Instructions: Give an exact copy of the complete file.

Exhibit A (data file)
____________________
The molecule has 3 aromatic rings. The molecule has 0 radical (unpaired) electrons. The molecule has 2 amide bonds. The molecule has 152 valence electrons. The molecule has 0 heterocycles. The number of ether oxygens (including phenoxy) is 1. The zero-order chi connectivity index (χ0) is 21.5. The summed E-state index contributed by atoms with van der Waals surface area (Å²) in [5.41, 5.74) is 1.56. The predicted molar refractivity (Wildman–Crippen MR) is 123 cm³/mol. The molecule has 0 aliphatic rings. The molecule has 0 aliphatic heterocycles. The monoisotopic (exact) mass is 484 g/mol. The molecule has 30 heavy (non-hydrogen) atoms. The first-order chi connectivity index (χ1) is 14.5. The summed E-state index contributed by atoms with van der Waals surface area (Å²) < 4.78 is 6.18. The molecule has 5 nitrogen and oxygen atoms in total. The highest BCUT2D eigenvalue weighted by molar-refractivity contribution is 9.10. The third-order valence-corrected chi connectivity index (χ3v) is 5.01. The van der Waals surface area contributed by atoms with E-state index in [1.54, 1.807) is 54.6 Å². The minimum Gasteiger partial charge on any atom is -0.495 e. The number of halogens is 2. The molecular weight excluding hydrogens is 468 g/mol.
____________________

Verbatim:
The molecule has 3 aromatic rings. The molecule has 0 radical (unpaired) electrons. The molecule has 2 amide bonds. The molecule has 152 valence electrons. The molecule has 0 heterocycles. The number of ether oxygens (including phenoxy) is 1. The zero-order chi connectivity index (χ0) is 21.5. The summed E-state index contributed by atoms with van der Waals surface area (Å²) in [5.41, 5.74) is 1.56. The predicted molar refractivity (Wildman–Crippen MR) is 123 cm³/mol. The molecule has 0 aliphatic rings. The molecule has 0 aliphatic heterocycles. The monoisotopic (exact) mass is 484 g/mol. The molecule has 30 heavy (non-hydrogen) atoms. The first-order chi connectivity index (χ1) is 14.5. The summed E-state index contributed by atoms with van der Waals surface area (Å²) < 4.78 is 6.18. The molecule has 5 nitrogen and oxygen atoms in total. The highest BCUT2D eigenvalue weighted by molar-refractivity contribution is 9.10. The third-order valence-corrected chi connectivity index (χ3v) is 5.01. The van der Waals surface area contributed by atoms with E-state index in [1.54, 1.807) is 54.6 Å². The minimum Gasteiger partial charge on any atom is -0.495 e. The number of halogens is 2. The molecular weight excluding hydrogens is 468 g/mol.